c) deducing from the relation between the displacements of the characteristic points of the pieces of a garment and variations in measurements with size and in the measurement scale, grading rules to be applied to the various characteristic points of the various pieces of the garment to be graded;
d) applying the grading rules determined in step c) to the various corresponding characteristic points of the garment; and
e) storing the resulting grading in a mass memory and/or in a database.
The invention will be better understood from reading the following description and the accompanying figures given as non-limiting examples, and in which:
FIG. 1 is a diagram explaining the principle of grading;
FIG. 2 is a first block diagram of a computer system of known type;
FIG. 3 is a second block diagram of a computer system of known type;
FIG. 4 is a block diagram of an embodiment of a system of the present invention;
FIG. 5 is a more detailed block diagram of a system of the present invention;
FIG. 6 is a block diagram showing how the database of the present invention is enriched;
FIG. 7 is a diagram explaining taxonomy in the present invention;
FIG. 8 is a flow chart showing how a new taxonomy is created using a system of the present invention;
FIG. 9 is a diagram explaining how rules are allocated to various characteristic points of a garment;
FIG. 10 is a block diagram of the method of the invention for establishing grading rules;
FIG. 11 is a flow chart of an example of a method for allocating grading rules to a piece of a garment;
FIG. 12 is a flow chart showing how a garment is graded with a system of the present invention;
FIG. 13a-13c are diagrams for describing how rules are generated for a garment that includes darts; and
FIG. 14 is a diagram explaining how various absolute points are allocated to pieces for all types of garment.
In FIGS. 1 to 14, the same references are used to designate the same elements.
In FIG. 1, there can be seen the edge 1 of a garment piece corresponding to a given size, e.g. size "40". To make garments in other sizes, the way in which characteristic points, e.g. points P1 to P6 in FIG. 1, vary with size is determined. Variation with size for point P3 is shown at 2 while variation for point P4 is shown at 3. In ready-to-wear clothing, size varies discontinuously. Thus, variations 2 and 3 have graduations corresponding, for example, to the positions of points for sizes "48", "46", "44", "42", "40", "38", and "36"; the edge of the garment piece for size "44" is given reference 4 in FIG. 1.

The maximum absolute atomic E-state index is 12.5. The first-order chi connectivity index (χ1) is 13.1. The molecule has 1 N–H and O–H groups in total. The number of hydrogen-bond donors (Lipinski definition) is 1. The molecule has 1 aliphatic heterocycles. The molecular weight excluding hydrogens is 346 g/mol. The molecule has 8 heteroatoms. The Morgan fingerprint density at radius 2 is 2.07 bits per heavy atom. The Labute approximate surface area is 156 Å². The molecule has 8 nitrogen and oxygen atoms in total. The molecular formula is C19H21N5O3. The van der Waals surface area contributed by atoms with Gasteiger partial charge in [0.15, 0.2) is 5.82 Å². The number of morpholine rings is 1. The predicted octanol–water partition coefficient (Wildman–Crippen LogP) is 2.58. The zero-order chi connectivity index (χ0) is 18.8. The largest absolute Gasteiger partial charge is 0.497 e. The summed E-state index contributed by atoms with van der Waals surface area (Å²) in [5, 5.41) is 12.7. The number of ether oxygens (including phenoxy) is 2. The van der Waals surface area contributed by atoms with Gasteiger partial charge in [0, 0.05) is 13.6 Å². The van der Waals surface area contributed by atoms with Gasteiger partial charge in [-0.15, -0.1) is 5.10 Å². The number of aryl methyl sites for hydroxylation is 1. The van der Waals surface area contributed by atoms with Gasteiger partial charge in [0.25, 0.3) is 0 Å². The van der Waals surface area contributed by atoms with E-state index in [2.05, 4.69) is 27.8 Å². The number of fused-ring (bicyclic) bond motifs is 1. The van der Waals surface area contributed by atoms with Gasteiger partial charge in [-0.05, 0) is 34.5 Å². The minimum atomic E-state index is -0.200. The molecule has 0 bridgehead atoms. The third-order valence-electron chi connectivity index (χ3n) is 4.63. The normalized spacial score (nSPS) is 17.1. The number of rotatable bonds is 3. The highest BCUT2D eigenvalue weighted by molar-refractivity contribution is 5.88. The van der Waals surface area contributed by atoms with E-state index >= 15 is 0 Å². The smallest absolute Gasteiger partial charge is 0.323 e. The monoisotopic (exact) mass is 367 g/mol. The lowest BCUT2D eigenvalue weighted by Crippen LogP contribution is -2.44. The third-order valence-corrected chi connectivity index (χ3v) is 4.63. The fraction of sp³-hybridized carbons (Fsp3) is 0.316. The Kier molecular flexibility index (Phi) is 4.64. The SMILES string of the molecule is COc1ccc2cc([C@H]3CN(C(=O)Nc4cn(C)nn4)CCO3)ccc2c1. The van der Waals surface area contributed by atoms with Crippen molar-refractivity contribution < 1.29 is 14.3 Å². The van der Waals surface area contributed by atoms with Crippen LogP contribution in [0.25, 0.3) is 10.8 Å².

In the grading software of known types of computer-assisted design system, the grader selects from the grading rules available in the software those which appear to be best suited to the type of garment and to the starting size. This selection is very empirical. The grader relies on experience, which can lead to excellent results with highly-qualified personnel. A less experienced grader applies the ready-made rules that can be found in works that teach grading, or selects in approximate manner a grading rule available in the computer-assisted design system, and that can lead to catastrophic results which need to be corrected by grading again, or to mediocre results that compromise the commercial success of the garment.
FIG. 2 shows a first way in which a known type of computer grading system operates. By way of example, the system comprises a graphics workstation provided with simple grading software 5. It is common practice to use a graphics station of the same type as that used for computer-assisted design of garments.
A certain set of garment grading rules 6 is stored in the memory device of the graphics station, typically a hard disk. After loading the grading software 5, the grader loads into the memory the shape 7 of a piece of a garment, e.g. the front of a jacket, taken from the mass memory of the graphics station or from a database connected to a computer network. The grader allocates a grading rule to each characteristic point of the shape 7 being processed, i.e. a rule specifying the increments to which the point must be subjected as a function of the size of the garment. Rules are applied to each of the characteristic points of each piece of the garment. The grading software 5 of known type incorporates no knowledge about the garment being processed. In the best of circumstances, this knowledge is thoroughly mastered by the grader. The grader then applies the appropriate rule to each point by means of the grading software. However, garment consistency is never guaranteed. It can happen that the grader does not take sufficient account of the grading rules applied to the front of the jacket when dealing with the back of the same jacket. In which case, change in size is badly distributed between the front and the back. An inexperienced grader may choose a rule that is inappropriate to the point being processed for the type of garment. In any event, grading is a lengthy operation since the grader must apply a rule individually to each point.